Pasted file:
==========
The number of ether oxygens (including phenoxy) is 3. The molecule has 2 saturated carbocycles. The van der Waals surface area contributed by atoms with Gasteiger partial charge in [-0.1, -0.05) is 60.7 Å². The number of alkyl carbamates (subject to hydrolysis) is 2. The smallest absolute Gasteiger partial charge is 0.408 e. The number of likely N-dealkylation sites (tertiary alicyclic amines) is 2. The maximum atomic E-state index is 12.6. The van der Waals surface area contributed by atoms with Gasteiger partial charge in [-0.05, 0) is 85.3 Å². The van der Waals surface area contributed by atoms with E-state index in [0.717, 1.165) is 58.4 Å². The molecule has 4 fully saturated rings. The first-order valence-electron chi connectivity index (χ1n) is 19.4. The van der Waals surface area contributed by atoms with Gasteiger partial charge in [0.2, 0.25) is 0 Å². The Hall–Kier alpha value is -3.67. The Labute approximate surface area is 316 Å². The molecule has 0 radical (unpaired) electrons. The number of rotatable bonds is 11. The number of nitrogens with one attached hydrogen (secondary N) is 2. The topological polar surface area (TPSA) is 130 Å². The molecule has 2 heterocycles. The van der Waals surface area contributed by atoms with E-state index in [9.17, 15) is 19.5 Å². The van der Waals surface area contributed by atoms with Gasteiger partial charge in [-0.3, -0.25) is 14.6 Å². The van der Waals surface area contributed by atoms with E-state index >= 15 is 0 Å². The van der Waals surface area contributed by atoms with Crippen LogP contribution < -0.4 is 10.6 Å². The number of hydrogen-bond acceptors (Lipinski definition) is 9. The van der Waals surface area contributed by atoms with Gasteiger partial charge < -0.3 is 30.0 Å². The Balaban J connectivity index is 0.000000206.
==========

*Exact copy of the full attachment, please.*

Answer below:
The number of ether oxygens (including phenoxy) is 3. The molecule has 2 saturated carbocycles. The van der Waals surface area contributed by atoms with Gasteiger partial charge in [-0.1, -0.05) is 60.7 Å². The number of alkyl carbamates (subject to hydrolysis) is 2. The smallest absolute Gasteiger partial charge is 0.408 e. The number of likely N-dealkylation sites (tertiary alicyclic amines) is 2. The maximum atomic E-state index is 12.6. The van der Waals surface area contributed by atoms with Gasteiger partial charge in [-0.05, 0) is 85.3 Å². The van der Waals surface area contributed by atoms with E-state index in [0.717, 1.165) is 58.4 Å². The molecule has 4 fully saturated rings. The first-order valence-electron chi connectivity index (χ1n) is 19.4. The van der Waals surface area contributed by atoms with Gasteiger partial charge in [0.2, 0.25) is 0 Å². The Hall–Kier alpha value is -3.67. The Labute approximate surface area is 316 Å². The molecule has 0 radical (unpaired) electrons. The number of rotatable bonds is 11. The number of nitrogens with one attached hydrogen (secondary N) is 2. The topological polar surface area (TPSA) is 130 Å². The molecule has 2 heterocycles. The van der Waals surface area contributed by atoms with E-state index in [9.17, 15) is 19.5 Å². The van der Waals surface area contributed by atoms with Gasteiger partial charge in [-0.3, -0.25) is 14.6 Å². The van der Waals surface area contributed by atoms with E-state index >= 15 is 0 Å². The van der Waals surface area contributed by atoms with Crippen LogP contribution < -0.4 is 10.6 Å². The number of hydrogen-bond acceptors (Lipinski definition) is 9. The van der Waals surface area contributed by atoms with Gasteiger partial charge < -0.3 is 30.0 Å². The Balaban J connectivity index is 0.000000206.